A junior judgment lienholder, Gether Trust, was named as a party in the
mortgage foreclosure, but was not served.
[W]here a senior mortgage has been foreclosed without making the claimant of a subordinate lien a party, the proceedings are not null and void but leave the holder of the subordinate lien with the same rights that he would have had, had he been made party to the foreclosure proceedings. This implies that his rights are not improved, or the rank of his judgment lien advanced. The rights of the subordinate lien claimant duly served with process in the foreclosure of a senior mortgage are to pay the mortgage or to redeem the property. These rights are unimpaired and unchanged by the defective foreclosure.... [T]he junior lien claimant may bring an action to redeem provided he does not lose his rights by laches.... [W]e discover no case holding that the rights of the junior claimant are improved or increased by the defect in the foreclosure proceedings. In accordance with quite elementary principles of justice, his position is preserved and equity will not permit that he suffer any disadvantage from the failure to include him as a party. [At the same time, it] would be utterly unfair to do more than this.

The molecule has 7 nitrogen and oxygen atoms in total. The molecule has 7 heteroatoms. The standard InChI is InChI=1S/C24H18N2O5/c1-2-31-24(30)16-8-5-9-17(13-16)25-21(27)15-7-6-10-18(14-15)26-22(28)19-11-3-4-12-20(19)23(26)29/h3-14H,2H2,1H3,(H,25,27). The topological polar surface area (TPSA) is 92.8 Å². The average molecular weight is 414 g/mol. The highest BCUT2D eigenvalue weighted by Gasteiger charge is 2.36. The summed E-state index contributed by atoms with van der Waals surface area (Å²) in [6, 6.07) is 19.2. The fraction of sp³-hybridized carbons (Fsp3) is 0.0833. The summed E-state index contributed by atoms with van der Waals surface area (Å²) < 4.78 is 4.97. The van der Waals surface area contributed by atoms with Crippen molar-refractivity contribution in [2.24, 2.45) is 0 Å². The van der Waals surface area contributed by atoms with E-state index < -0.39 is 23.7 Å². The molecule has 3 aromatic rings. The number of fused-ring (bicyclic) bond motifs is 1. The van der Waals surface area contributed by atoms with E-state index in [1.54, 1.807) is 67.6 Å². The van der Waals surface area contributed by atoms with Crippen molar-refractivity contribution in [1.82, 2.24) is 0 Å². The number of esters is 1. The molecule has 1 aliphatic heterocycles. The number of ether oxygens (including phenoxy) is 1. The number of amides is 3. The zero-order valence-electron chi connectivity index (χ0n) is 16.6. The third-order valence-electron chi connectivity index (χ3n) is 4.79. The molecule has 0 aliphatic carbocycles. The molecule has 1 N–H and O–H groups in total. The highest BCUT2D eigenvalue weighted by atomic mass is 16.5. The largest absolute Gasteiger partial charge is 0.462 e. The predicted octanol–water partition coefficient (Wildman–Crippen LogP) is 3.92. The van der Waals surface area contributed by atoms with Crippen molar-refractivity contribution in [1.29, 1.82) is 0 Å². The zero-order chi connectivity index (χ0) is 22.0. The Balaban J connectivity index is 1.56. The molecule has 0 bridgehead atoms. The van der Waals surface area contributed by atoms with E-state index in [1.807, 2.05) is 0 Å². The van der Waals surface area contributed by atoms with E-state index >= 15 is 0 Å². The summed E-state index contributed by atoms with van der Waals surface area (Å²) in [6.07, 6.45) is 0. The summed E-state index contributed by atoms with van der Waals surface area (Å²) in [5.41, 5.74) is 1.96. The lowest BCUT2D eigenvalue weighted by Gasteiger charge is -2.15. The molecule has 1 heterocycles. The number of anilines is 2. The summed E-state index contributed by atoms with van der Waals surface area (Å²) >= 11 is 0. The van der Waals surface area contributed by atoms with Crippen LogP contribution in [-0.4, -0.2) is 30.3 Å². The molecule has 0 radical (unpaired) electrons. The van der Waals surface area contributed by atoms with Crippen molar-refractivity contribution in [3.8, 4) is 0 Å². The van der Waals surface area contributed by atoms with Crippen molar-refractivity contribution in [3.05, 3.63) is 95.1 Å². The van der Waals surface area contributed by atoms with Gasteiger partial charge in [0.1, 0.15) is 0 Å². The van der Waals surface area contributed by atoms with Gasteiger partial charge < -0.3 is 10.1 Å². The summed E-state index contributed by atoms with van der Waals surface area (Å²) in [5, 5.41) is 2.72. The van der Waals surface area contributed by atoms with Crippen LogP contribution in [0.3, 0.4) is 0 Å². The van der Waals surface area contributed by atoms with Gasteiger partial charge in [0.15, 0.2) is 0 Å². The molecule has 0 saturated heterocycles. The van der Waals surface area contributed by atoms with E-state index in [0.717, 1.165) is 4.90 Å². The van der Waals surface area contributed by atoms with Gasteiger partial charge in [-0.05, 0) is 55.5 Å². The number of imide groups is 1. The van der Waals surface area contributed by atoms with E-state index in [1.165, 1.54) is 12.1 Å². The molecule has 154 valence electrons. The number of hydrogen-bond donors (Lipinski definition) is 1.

Changes in the form of remedies do not affect substantive rights. It does not matter what label is put upon the attempt, whether by the purchaser at foreclosure sale or the holder of a junior lien, to arouse the conscience of a court of equity. Under the code, the facts are stated, and if in a substantive sense equitable rights are disclosed the court will give such remedies as are appropriate to those rights.